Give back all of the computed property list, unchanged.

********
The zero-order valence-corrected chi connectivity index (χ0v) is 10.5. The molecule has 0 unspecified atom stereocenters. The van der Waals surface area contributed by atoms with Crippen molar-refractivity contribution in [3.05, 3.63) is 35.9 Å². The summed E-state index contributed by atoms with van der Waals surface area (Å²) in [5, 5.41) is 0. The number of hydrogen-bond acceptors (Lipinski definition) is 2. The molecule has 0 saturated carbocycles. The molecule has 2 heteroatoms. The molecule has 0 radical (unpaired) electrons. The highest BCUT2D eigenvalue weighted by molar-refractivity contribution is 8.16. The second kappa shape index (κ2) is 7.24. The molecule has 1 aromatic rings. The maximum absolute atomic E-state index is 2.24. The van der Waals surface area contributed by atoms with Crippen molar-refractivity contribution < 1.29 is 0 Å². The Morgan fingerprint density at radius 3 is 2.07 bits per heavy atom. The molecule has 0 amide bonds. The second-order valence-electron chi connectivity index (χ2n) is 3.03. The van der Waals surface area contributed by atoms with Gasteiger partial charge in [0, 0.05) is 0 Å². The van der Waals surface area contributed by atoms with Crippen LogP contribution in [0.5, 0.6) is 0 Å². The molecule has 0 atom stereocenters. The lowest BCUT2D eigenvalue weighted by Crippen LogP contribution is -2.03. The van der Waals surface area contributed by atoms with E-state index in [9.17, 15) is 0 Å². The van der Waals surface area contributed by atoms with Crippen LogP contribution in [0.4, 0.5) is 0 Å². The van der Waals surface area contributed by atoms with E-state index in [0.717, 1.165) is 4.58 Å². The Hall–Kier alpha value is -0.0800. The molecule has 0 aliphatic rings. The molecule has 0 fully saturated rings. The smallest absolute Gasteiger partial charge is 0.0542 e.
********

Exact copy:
The zero-order valence-corrected chi connectivity index (χ0v) is 10.5. The molecule has 0 unspecified atom stereocenters. The van der Waals surface area contributed by atoms with Crippen molar-refractivity contribution in [3.05, 3.63) is 35.9 Å². The summed E-state index contributed by atoms with van der Waals surface area (Å²) in [5, 5.41) is 0. The number of hydrogen-bond acceptors (Lipinski definition) is 2. The molecule has 0 saturated carbocycles. The molecule has 2 heteroatoms. The molecule has 0 radical (unpaired) electrons. The highest BCUT2D eigenvalue weighted by molar-refractivity contribution is 8.16. The second kappa shape index (κ2) is 7.24. The molecule has 1 aromatic rings. The maximum absolute atomic E-state index is 2.24. The van der Waals surface area contributed by atoms with Crippen molar-refractivity contribution < 1.29 is 0 Å². The Morgan fingerprint density at radius 3 is 2.07 bits per heavy atom. The molecule has 0 amide bonds. The second-order valence-electron chi connectivity index (χ2n) is 3.03. The van der Waals surface area contributed by atoms with Gasteiger partial charge in [0, 0.05) is 0 Å². The van der Waals surface area contributed by atoms with Crippen LogP contribution in [0.5, 0.6) is 0 Å². The molecule has 0 atom stereocenters. The lowest BCUT2D eigenvalue weighted by Crippen LogP contribution is -2.03. The van der Waals surface area contributed by atoms with E-state index in [9.17, 15) is 0 Å². The van der Waals surface area contributed by atoms with Crippen LogP contribution in [0.4, 0.5) is 0 Å². The van der Waals surface area contributed by atoms with E-state index in [0.717, 1.165) is 4.58 Å². The Hall–Kier alpha value is -0.0800. The molecule has 0 aliphatic rings. The molecule has 0 fully saturated rings. The smallest absolute Gasteiger partial charge is 0.0542 e.